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With more time on my hands these days, this gives me something to do. I hope you get some pleasure, along with me, in sharing this new stage of my life.

Tuesday, September 9, 2014

West Australian Wildflower Trip. Day 17, Indian Pacific - Crossing the Nullarbor Plain. 25 Sept 2014.




We wake up with the, seemingly empty, flat Nullarbor Plain stretching as far as can be seen in all directions. We are now travelling on the longest straight section of railway in the world, 478 kilometres (297 miles) long. 
The only obvious wildlife seen out through the windows were birds, and any man-made object a couple of metres high was greatfuly used as a nest platform. 
There was a bit of excitement while having lunch when all of a sudden what appeared to be smoke came billowing from under the train blocking the view out of the windows on both sides of the carriage. Drawing the attention of the female attendant, who was serving us our lunch, to the 'smoke' she quietly said " I don't know" and kept pouring the tea. Another attendant then went to the next carriage and soon came back to inform us that she had checked with others and the 'smoke' was in fact grey dust from newly deposited ballast for the track........milk and one sugar please.
A 40 minute 'leg stretch' at Cook, while the train topped up with water, gave you an idea of really how isolated this part of Australia is.
The flat plain ended abruptly when we reached the more vegetated sandhills, the change was just as sudden as going into another room. I nodded off and then it was time for dinner.


The videos can only be watched on this page.


Click on photos to enlarge.


The Nullarbor (no trees) Plain.

The Nullarbor (no trees) Plain.




Who said there was nothing to see on the Nullarbor Plain.





The Nullarbor (no trees) Plain.

Well ....... there was one.

When trees are scarse the birds make the most of what there is.

The Nullarbor (no trees) Plain.

Weedy hop bush on the Nullarbor Plain.

Track-side flora.

At last, something to look at.

Coming into Forrest.

Coming into Forrest.

Coming into Forrest.

Forrest.

Wedge-tailed eagle.

Leaving Forrest.

I don't these tracks are used much.

All of a sudden what appeared to be smoke came from under the train. We were told it was dust from newly laid ballast.

Looks like the train is in town.

Plenty of parking space at Cook.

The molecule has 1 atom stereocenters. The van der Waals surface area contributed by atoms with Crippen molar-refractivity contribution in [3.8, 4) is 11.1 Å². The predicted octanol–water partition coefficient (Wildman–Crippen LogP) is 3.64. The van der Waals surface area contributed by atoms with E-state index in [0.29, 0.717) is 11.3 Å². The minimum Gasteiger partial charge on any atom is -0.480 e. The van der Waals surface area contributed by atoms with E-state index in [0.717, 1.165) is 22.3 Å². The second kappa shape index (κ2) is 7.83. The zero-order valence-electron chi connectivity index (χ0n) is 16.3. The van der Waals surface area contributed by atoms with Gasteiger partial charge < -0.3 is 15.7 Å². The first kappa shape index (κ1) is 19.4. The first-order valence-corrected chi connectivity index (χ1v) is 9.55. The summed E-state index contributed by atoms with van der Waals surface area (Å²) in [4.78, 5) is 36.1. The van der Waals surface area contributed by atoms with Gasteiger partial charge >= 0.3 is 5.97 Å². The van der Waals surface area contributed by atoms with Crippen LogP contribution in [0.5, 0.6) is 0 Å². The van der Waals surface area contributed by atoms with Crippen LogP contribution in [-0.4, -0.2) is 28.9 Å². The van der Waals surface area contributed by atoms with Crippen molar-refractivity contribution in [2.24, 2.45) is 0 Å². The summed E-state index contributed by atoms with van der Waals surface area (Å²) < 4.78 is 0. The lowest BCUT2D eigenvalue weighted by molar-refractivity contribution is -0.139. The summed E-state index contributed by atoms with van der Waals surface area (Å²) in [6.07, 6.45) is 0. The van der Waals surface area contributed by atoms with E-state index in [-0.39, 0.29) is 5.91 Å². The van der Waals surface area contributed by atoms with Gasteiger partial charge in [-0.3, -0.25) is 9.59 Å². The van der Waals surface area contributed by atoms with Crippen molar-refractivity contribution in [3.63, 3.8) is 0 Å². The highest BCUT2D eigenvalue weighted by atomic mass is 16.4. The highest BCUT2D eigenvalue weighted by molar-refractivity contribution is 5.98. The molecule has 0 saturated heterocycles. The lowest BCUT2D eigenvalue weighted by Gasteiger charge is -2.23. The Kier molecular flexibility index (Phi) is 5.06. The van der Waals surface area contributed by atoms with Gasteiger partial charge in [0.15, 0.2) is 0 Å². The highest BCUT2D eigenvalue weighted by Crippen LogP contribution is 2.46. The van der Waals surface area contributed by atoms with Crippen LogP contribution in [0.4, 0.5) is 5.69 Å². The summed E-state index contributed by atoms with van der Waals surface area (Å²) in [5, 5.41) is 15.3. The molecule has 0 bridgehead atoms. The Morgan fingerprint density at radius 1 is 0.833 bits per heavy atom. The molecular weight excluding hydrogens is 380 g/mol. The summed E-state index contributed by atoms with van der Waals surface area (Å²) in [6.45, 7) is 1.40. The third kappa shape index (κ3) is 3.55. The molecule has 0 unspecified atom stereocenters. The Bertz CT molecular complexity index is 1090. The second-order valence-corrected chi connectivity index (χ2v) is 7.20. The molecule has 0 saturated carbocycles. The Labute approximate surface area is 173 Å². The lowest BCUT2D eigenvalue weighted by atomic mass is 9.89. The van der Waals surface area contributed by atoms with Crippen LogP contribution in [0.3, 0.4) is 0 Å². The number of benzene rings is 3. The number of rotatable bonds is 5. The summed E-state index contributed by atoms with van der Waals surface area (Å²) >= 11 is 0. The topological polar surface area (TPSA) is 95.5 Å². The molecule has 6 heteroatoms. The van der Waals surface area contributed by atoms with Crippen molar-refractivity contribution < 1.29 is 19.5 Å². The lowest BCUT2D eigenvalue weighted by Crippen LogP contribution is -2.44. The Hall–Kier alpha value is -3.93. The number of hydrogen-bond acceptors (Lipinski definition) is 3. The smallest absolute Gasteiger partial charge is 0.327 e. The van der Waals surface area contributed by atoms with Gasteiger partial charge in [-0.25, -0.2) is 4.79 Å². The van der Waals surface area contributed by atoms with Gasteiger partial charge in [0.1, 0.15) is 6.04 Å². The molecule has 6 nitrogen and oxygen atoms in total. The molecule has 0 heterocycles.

Old lockups (prison cells) in Cook.

MEN OF THE TREES 60th Anniversary July 22nd 1982. 5 members each from Adelaide and Perth brought 600 donated trees to plant around the town with Cook school children to celebrate 'The Year of the Tree' and initiate the 'Greening of Australia'.

I'm just glad it wasn't an ATM.

Cook swimming pool.

Cook swimming pool. This must be the shallow end.

Is there any other kind out here?  Sign was in swimming pool sand.

School at Cook.

Cook school.

Murray Sims, Cook's longest serving railway worker.

It is a train town.

There was nobody there to argue the point.

Cook, South Australia, population: 2 (two), sometimes 5.

It is safer leaving your car at Seven Hills Railway Station.

Fill 'er up and check the oil please.

Ants view of town.

At last, the flies found a friend.

Old post office, repeater station and general store.

Cook Aquatic and Scool Complex.

Signs of Cook.    'Cook - Queen City of the Nullarbour',   'Our Hospital needs your help - Get Sick'.

Could be the ballast train.

Traffic jam on the tracks.

Flowers of Cook.

Nearly as crowded as Venice.
Back to the train now that we have all stretched our legs.

All aboard.


The Nullarbour finished and the sand-hills began.



The plains finish, and it's now sandhills.




Derailment, or new housing estate?

It's been a long day.



End of Day 17



Scroll to bottom of page, Click on 'Older Posts' to go to Day 18 (next day).

To go back to Day 1  click:  here.








Cameras:  Canon PowerShot SX10 IS and Sony DSC-W690.

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